This is not a valid example. DAQmx and traditional DAQ are two totally different software products. Completely different interfaces and APIs. DAQmx is not V2 of Traditional DAQ. They might as well have been written by two different companies. That's how different they are.

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Re: Avoiding 'vip hell' with VIPM packages

MichaelAivaliotis wrote:


Daklu wrote:

Ease of upgrading to a more recent version varies.  If the APIs are fairly similar a lot of the upgrading work can be done using find and replace.  Dissimilar APIs will need a hefty amount of manual conversion.  It can be a tedious and time consuming process, but I really think that is the best way to go about it.  For example, I've heard upgrading from traditional DAQ to DAQmx can be a real bear.  Imagine if installing DAQmx uninstalled traditional DAQ and automatically tried to upgrade your source code.  Maybe it gets it right... more likely it didn't and you have a bunch of broken vis with no way to look at the unupdated source code (other than setting up a second pc/VM with traditional DAQ and the original source code.)  Having human eyes and intelligence doing the conversion is the best way to go about it, and to do that we need to have SxS installations possible.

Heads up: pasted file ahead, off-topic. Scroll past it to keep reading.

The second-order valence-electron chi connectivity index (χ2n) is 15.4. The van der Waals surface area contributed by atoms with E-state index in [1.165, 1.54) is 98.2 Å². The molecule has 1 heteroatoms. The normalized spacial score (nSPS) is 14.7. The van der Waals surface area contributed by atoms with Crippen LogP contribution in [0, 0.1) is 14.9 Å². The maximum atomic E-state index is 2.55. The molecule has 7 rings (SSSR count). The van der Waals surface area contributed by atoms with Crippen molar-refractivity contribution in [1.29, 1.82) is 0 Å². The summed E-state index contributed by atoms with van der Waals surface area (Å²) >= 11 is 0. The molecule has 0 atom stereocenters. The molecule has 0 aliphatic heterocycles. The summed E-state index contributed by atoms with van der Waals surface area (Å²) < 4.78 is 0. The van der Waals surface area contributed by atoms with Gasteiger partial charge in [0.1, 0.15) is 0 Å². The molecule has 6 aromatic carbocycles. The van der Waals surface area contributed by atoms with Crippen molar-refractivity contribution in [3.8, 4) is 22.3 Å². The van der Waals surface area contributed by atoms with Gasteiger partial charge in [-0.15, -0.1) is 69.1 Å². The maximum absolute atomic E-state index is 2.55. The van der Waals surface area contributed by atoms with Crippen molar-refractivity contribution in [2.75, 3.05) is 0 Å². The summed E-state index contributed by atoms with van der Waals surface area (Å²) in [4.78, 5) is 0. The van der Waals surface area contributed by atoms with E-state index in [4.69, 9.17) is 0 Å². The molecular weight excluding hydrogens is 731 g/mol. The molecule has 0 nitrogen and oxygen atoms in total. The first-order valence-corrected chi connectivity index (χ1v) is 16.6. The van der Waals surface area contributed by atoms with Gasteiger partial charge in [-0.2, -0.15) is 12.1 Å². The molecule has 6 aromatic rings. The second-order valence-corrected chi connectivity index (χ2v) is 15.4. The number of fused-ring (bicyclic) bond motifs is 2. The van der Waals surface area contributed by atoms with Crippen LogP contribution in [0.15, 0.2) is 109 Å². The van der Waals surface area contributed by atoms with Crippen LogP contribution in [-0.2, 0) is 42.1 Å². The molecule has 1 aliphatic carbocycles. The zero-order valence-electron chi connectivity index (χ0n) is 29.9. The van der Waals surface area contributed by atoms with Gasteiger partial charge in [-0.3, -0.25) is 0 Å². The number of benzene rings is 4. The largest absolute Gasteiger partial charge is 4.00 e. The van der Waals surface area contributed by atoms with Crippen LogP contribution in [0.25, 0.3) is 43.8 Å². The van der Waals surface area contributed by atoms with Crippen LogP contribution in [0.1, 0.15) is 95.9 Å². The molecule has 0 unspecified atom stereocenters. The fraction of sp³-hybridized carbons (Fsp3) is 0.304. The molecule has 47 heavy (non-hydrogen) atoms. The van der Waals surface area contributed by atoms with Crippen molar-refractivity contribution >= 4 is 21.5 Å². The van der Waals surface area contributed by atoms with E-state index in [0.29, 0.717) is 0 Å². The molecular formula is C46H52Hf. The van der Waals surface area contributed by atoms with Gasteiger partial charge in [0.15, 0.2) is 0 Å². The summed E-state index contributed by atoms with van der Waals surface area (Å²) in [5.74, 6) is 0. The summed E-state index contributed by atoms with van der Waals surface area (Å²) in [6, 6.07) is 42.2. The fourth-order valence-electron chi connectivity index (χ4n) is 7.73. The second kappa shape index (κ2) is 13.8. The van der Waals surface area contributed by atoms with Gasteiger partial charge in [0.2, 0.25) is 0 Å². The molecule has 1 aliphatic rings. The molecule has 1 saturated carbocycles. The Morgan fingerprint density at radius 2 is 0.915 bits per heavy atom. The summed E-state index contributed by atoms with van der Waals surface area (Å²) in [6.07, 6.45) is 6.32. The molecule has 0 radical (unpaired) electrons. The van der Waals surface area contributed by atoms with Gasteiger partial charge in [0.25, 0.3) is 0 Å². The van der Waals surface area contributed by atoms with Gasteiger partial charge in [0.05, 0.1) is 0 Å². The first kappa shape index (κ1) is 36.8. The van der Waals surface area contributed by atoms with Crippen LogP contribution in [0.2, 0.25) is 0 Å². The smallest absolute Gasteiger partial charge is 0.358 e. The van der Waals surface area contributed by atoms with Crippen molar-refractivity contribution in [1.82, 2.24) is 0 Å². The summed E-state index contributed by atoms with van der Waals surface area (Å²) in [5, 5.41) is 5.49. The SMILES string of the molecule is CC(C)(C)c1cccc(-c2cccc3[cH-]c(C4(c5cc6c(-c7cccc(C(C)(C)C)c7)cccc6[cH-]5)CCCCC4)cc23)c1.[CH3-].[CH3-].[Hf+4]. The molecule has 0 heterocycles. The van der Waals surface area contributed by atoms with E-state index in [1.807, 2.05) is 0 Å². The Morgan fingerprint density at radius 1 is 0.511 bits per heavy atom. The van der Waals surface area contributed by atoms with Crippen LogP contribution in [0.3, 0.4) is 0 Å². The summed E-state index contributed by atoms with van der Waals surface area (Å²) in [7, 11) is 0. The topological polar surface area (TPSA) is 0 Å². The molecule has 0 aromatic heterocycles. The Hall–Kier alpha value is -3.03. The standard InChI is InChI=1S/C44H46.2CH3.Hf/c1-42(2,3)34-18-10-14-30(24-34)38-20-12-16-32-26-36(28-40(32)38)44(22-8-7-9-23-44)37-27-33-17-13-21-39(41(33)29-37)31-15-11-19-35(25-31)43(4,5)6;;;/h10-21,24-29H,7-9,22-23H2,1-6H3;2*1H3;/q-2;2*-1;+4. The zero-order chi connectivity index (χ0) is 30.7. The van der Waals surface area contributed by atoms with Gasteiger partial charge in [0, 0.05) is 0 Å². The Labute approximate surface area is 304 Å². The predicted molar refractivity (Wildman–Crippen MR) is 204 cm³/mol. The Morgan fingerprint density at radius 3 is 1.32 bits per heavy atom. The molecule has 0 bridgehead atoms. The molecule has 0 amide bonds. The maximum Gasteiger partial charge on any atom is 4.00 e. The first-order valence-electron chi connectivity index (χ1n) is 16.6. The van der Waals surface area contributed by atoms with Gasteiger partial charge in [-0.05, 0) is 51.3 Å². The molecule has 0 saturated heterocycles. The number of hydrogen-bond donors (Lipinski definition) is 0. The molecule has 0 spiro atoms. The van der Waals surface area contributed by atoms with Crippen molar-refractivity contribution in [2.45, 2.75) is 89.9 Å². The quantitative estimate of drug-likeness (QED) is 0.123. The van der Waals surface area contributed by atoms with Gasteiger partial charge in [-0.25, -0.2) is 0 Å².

This is not a valid example. DAQmx and traditional DAQ are two totally different software products. Completely different interfaces and APIs. DAQmx is not V2 of Traditional DAQ. They might as well have been written by two different companies. That's how different they are.

I agree, but I think Daklu was trying to use its differences as an illustrative example, not a practical one.





Copyright © 2004-2016 Christopher G. Relf. Some Rights Reserved. This posting is licensed under a Creative Commons Attribution 2.5 License.
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Re: Avoiding 'vip hell' with VIPM packages

MichaelAivaliotis wrote: